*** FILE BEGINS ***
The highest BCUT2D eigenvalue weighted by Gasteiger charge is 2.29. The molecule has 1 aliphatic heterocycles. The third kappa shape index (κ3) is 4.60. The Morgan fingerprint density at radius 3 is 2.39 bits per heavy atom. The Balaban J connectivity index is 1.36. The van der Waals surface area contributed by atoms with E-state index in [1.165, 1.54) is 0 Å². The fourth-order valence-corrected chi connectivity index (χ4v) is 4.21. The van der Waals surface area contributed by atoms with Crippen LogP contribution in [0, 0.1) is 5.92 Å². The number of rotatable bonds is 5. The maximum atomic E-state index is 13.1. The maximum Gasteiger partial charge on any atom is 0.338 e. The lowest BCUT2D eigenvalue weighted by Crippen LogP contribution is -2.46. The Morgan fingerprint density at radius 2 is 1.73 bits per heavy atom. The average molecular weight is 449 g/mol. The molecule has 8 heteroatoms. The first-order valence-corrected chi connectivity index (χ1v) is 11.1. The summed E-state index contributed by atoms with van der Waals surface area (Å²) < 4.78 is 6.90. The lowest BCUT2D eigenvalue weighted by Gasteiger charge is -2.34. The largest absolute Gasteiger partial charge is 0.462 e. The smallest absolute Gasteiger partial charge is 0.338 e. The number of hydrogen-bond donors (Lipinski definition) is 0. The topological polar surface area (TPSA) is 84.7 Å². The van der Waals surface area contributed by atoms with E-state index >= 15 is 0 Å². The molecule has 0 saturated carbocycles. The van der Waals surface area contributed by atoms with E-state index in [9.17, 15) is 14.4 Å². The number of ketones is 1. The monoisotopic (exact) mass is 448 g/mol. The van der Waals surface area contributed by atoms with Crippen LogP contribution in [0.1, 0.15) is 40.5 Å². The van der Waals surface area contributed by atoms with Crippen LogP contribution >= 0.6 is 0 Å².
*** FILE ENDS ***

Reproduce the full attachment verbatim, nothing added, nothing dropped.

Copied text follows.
The highest BCUT2D eigenvalue weighted by Gasteiger charge is 2.29. The molecule has 1 aliphatic heterocycles. The third kappa shape index (κ3) is 4.60. The Morgan fingerprint density at radius 3 is 2.39 bits per heavy atom. The Balaban J connectivity index is 1.36. The van der Waals surface area contributed by atoms with E-state index in [1.165, 1.54) is 0 Å². The fourth-order valence-corrected chi connectivity index (χ4v) is 4.21. The van der Waals surface area contributed by atoms with Crippen LogP contribution in [0, 0.1) is 5.92 Å². The number of rotatable bonds is 5. The maximum atomic E-state index is 13.1. The maximum Gasteiger partial charge on any atom is 0.338 e. The lowest BCUT2D eigenvalue weighted by Crippen LogP contribution is -2.46. The Morgan fingerprint density at radius 2 is 1.73 bits per heavy atom. The average molecular weight is 449 g/mol. The molecule has 8 heteroatoms. The first-order valence-corrected chi connectivity index (χ1v) is 11.1. The summed E-state index contributed by atoms with van der Waals surface area (Å²) < 4.78 is 6.90. The lowest BCUT2D eigenvalue weighted by Gasteiger charge is -2.34. The largest absolute Gasteiger partial charge is 0.462 e. The smallest absolute Gasteiger partial charge is 0.338 e. The number of hydrogen-bond donors (Lipinski definition) is 0. The topological polar surface area (TPSA) is 84.7 Å². The van der Waals surface area contributed by atoms with E-state index >= 15 is 0 Å². The molecule has 0 saturated carbocycles. The van der Waals surface area contributed by atoms with E-state index in [9.17, 15) is 14.4 Å². The number of ketones is 1. The monoisotopic (exact) mass is 448 g/mol. The van der Waals surface area contributed by atoms with Crippen LogP contribution in [0.1, 0.15) is 40.5 Å². The van der Waals surface area contributed by atoms with Crippen LogP contribution >= 0.6 is 0 Å².